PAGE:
For the 10 years prior to 2016, Elizabeth’s mobility had predominantly included walking, the bus, Dial-a-Ride and lifts in cars with friends and family. Riding around Newham in a taxi offered a way for Elizabeth and me to share a more embodied experience of the borough and the various places of importance to her. In particular, this mode of mobility, and the expansive area we covered, unlocked and clarified her past urban assemblages in greater detail. Initially, we sat down with a map of Newham and plotted the five homes and multiple civic sites she used to access on a regular basis. Orientation to the map was not automatic for Elizabeth and so only a partial picture was gathered, although, this was stitched together with information from our many previous conversations. Two archival photographs of one of her past homes, which had been demolished in the 1990s, acted as an additional trigger for Elizabeth’s memories. Seeing the images, her face opened as she visibly travelled back in time remembering in greater detail her eighteenth-floor apartment, neighbours, friends and local places. This connection to the past was even more dramatically visible during our taxi ride. Too unstable to get out along the way, Elizabeth sat in the back seat during the hour-long journey. As we stopped and started at past homes, workplaces, and social and commercial hubs that she had not visited for years, sometimes decades, it became clear how Elizabeth’s daily routines used to bring her into contact with numerous nodes of commerce and community – East Ham, Canning Town, Green Street, Stratford – with diverse high streets, goods and people. Elizabeth’s movement through and between these spaces, and their quotidian occupation over more than 40 years, transformed them from spaces to places; the ongoing praxis of shopping, working and socialising, as well as simple occupation and observation, inscribed them in her urban assemblage and image of the city. As she enacted her daily life, the connections derived from her independent mobility and ever-evolving array of practices, fostered friendships of varying degrees of intimacy and longevity; from the familiarity of a bus driver or market stall keeper who saved eggs especially for her, to the neighbour who helped carry her bags when an elevator broke. Her stories told of the challenges and joys of marriage and children, transitions in domestic and public routines due to housing demolition or her personal and familial needs, and the routines and pride of work. Serendipitously, our taxi driver was also a long-term resident of the area and joined in the reminiscences, he and Elizabeth talking of the past and sharing their life stories. These were the routine and irregular interactions and connections that through their accessibility forged the urban commons, and Elizabeth’s mobility was crucial to her agency in choosing where, when and how she accessed these spaces.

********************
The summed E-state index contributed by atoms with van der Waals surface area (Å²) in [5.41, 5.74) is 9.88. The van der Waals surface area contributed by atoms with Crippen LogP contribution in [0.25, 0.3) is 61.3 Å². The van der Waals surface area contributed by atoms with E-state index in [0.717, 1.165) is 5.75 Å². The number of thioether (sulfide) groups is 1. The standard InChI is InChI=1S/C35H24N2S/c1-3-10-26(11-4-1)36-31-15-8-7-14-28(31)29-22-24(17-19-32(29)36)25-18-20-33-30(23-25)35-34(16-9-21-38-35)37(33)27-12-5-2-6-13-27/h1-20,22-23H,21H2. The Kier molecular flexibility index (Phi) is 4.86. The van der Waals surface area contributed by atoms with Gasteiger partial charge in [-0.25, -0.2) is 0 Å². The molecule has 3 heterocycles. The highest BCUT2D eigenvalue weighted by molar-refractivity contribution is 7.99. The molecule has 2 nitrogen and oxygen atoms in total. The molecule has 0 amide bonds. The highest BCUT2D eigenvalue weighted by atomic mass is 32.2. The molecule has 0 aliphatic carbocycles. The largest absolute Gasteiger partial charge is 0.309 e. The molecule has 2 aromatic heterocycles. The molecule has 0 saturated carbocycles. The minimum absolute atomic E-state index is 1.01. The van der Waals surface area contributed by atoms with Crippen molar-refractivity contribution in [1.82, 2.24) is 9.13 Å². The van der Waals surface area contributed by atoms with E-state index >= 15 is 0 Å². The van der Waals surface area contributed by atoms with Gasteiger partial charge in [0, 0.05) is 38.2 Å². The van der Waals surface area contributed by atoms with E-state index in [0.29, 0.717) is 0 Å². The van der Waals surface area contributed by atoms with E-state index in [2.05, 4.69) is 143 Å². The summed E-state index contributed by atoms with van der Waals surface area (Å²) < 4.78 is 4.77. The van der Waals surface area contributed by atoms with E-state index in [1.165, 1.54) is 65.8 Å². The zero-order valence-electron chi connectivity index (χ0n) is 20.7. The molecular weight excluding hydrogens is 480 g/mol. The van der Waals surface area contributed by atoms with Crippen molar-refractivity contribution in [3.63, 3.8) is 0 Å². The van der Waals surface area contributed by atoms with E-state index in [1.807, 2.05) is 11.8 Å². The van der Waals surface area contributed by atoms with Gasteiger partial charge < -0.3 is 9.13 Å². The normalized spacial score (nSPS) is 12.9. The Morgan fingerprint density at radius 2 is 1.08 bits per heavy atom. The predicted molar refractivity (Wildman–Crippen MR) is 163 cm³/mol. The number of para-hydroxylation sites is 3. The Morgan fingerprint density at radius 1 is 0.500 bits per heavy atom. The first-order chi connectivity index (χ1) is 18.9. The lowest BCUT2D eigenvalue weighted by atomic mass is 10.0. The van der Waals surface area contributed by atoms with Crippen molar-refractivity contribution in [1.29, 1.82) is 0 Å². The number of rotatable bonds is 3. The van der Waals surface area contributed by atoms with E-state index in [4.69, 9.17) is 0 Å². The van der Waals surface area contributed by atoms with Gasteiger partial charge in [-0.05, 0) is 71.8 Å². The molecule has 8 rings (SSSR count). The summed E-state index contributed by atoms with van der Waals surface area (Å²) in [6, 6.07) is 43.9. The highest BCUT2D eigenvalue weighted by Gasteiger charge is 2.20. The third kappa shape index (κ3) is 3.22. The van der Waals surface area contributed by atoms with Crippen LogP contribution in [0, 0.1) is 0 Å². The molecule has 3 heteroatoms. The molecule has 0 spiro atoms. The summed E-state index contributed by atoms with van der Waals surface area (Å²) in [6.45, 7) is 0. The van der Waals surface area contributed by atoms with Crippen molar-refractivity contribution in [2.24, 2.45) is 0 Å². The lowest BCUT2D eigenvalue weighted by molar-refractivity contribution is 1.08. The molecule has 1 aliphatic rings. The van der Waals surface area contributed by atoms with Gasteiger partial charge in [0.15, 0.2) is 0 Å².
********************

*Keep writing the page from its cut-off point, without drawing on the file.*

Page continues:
The reduction in Elizabeth’s mobility and agency is visible in the dramatic transition to the second map (Figs. 8 and 9) which shows the changes in her assemblage in 2016, when we first met, and 2017, and she was no longer able to move freely around the borough. The contraction of Elizabeth’s city is clearly focused on her local neighbourhood of Beckton. This spatial and material reality is also legible in the plasticine model of her city, that includes representations of past and present mobilities infrastructures and spaces, including supermarkets, a medical centre, church, and community centre. Fundamental to the scale of this contraction is the loss of access to the bus, a core mode of Elizabeth’s previous mobility that enabled access to a diversity of shops. Presently in her neighbourhood, ‘…if you want a shop or anything, have to go to Lidl or Asda. No small shops, only one corner shop’. This is not surprising as the area around her home is predominantly residential and industrial, having only been developed in the 1980s. As such, Beckton lacks the density of people and variety of programme found in other longer-established areas of Newham, such as Green Street and East Ham where Elizabeth used to routinely travel to by bus in order to shop at markets and along high streets. Her exclusion from her neighbourhood goes even further, with even the local supermarkets becoming inaccessible due to her mobility issues: ‘I used to go to Lidl and Asda, I don’t go on my own now... unless my carer... sometimes I go, yes, but most of the time she goes for me’. Elizabeth also no longer visits the medical centre since the journey was deemed too arduous for her health; ‘I don’t go, they come to visit me at home, for the past 1 year now, I used to take the bus’. Medical appointments commonly become vital opportunities for older people for social interaction and engagement with others beyond the home (Griffiths 2017). So, while safety precautions are understandable, and mobility and health restrictions are real, the in-home support of carers and health workers also leads to fewer reasons to leave the house and observe and interact with the local area and residents.